T-Mobile was able to claim the first US 5G network thanks to its 600 MHz spectrum, but it immediately started managing-down expectations, so what was the point?
Multiple reports are claiming TMUS has been telling its excited punters that the speed increase with 5G will be, on average, around 20%. That’s a pretty major anti-climax after all the hype suggesting 5G would be ten times faster and all that. As ever with the tendency of US operator marketing departments to massively over-promise, they have to confront the facts on the ground sooner or later.
Having said all that it’s important to stress that early tests of the TMUS 5G network have, at times, yielded speed increases far greater than that average (which also implies there are other times there will be now increase at all, or even a decrease). PC Mag has done a good job of initial testing and found results vary according to the expected factors such as distance from the cell and time of day.
PC Mag concludes that, while TMUS’s 5G does represent an upgrade over its 4G service, the improvement is neither so great nor consistent enough to get too excited about. Elsewhere VentureBeat, Cnet, and Slashgear offer similarly nuanced reports that all agree there’s a limited amount to get too excited about at this stage.
Meanwhile the Houston Chronicle was so underwhelmed it had a bit of a moan to TMUS and got the following statement in response. “In some places, 600 MHz 5G will be a lot faster than LTE. In others, customers won’t see as much difference. On average, customers with a 600 MHz 5G phone should see a 20 percent download speed boost on top of what T-Mobile’s LTE network delivers, and with the New T-Mobile they can expect that to get exponentially faster over time, just like we saw when 4G was first introduced.”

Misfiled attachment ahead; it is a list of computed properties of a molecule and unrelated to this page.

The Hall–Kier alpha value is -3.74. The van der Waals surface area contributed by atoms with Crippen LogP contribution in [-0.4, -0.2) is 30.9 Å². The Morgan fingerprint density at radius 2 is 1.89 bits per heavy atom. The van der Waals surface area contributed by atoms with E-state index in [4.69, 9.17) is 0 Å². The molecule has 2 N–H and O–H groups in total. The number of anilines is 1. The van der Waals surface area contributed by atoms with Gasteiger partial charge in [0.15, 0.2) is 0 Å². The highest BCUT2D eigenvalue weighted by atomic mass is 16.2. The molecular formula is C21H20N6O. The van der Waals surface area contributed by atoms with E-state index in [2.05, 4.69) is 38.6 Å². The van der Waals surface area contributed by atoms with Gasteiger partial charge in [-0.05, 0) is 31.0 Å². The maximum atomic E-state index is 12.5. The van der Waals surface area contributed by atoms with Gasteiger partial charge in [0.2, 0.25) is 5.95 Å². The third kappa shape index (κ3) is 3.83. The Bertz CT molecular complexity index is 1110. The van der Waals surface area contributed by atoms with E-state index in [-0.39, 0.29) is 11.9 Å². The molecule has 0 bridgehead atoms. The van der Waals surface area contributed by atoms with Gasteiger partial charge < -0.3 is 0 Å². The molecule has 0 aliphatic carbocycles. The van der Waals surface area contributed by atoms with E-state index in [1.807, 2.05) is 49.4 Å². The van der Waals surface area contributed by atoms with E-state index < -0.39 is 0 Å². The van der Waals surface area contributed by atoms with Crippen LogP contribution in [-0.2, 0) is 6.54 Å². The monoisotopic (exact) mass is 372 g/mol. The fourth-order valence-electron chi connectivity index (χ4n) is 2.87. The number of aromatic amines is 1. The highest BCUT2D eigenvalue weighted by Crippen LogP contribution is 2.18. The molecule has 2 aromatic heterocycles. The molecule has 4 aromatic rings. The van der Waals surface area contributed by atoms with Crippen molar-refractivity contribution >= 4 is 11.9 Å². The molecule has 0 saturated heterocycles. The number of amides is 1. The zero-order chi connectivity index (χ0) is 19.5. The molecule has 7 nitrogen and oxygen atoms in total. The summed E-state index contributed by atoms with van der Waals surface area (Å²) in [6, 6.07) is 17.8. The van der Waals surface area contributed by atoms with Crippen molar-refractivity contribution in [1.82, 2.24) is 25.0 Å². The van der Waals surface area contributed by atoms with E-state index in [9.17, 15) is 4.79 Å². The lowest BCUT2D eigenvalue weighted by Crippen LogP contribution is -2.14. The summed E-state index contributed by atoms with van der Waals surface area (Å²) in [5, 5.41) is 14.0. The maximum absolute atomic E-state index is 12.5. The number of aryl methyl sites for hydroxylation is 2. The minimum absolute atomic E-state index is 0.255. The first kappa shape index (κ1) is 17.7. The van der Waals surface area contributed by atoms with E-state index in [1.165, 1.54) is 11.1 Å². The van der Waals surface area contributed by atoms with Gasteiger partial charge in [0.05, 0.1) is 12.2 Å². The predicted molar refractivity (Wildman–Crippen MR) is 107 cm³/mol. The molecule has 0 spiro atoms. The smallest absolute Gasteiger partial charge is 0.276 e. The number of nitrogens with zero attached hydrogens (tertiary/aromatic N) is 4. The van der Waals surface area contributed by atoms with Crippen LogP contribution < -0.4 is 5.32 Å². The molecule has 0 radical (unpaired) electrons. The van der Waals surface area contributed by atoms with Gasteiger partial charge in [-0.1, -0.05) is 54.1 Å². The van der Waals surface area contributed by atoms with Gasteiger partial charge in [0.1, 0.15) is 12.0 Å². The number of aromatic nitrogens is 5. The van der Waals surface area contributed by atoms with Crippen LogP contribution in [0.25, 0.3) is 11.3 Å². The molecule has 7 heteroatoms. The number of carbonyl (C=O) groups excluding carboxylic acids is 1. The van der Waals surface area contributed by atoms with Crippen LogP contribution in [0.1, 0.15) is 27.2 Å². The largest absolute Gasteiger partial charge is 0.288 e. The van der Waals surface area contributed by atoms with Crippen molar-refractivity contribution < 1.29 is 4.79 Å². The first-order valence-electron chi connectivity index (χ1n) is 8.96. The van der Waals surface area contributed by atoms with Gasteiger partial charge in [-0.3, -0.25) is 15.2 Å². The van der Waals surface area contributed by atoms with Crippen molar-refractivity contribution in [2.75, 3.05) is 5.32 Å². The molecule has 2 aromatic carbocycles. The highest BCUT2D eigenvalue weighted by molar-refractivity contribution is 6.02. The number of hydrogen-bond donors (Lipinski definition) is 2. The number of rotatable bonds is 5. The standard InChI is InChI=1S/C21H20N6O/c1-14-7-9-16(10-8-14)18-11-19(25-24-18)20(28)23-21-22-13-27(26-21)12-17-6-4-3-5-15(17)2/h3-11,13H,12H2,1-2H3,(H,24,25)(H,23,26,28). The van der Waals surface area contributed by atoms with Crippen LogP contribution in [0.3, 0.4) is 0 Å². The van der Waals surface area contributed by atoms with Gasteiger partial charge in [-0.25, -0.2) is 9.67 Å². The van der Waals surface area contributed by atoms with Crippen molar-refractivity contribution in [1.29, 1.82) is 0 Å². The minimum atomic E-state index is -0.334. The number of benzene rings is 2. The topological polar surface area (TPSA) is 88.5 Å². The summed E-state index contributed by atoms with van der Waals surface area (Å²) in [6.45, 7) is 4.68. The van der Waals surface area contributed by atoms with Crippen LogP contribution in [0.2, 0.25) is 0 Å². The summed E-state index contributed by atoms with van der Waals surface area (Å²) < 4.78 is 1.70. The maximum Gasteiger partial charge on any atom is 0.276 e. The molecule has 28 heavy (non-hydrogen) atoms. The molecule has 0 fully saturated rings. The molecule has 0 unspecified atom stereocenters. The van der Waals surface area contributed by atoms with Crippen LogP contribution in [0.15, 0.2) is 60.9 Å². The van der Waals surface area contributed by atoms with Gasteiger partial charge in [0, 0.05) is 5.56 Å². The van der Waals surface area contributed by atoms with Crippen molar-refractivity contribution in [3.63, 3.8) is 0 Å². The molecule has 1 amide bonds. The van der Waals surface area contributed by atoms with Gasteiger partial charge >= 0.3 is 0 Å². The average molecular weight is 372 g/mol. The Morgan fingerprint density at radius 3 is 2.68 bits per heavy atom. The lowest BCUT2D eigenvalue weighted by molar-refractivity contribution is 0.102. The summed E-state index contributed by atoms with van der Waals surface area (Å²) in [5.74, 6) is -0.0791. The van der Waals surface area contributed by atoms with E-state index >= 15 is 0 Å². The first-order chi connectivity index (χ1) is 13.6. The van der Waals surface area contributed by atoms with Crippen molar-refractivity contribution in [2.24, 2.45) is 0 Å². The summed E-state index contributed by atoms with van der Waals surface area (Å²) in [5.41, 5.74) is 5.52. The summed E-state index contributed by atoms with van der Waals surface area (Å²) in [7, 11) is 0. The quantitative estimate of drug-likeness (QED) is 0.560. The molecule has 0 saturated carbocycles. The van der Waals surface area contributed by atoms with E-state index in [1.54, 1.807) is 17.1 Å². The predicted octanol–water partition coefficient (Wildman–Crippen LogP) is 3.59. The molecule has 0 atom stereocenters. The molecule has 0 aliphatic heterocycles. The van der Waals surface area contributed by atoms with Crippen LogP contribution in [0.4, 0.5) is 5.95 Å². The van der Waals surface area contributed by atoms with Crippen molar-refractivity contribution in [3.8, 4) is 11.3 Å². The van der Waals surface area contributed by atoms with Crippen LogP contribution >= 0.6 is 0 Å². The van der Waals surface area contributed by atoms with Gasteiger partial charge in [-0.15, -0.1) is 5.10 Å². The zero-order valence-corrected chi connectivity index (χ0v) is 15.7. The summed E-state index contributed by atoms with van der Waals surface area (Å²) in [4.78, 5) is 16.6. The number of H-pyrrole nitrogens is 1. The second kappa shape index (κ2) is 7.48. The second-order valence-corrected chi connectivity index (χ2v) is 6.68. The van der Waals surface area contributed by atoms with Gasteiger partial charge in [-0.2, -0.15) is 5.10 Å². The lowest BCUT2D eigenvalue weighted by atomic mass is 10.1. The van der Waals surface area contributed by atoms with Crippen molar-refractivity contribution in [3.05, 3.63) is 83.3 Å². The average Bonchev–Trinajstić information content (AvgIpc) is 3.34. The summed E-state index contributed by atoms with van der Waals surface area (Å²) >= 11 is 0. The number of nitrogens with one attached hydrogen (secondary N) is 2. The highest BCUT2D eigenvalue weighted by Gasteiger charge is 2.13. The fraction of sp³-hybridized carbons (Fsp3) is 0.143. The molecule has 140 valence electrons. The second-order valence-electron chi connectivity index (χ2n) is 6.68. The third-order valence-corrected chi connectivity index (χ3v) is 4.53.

That’s all fair enough but it still feels like a pretty major climb-down from all the utopian noise we’ve been getting the US about 5G. TMUS even had the nerve to attack its competitors for over-hyping 5G earlier this week, only to then release the above statement. While there is some special sauce in 5G NR, the main bandwidth improvements are derived from simply using the fatter pipes available at higher frequencies.
The reason there’s all this spectrum available at higher bands is that it’s pretty rubbish for telecommunications. It has short range and poor propagation characteristics. So while the use of 600 MHz technically enables nationwide 5G, the kind of 5G that has been promised will only arrive once operators have added a zillion small cells to transmit higher frequencies and that won’t happen for a while.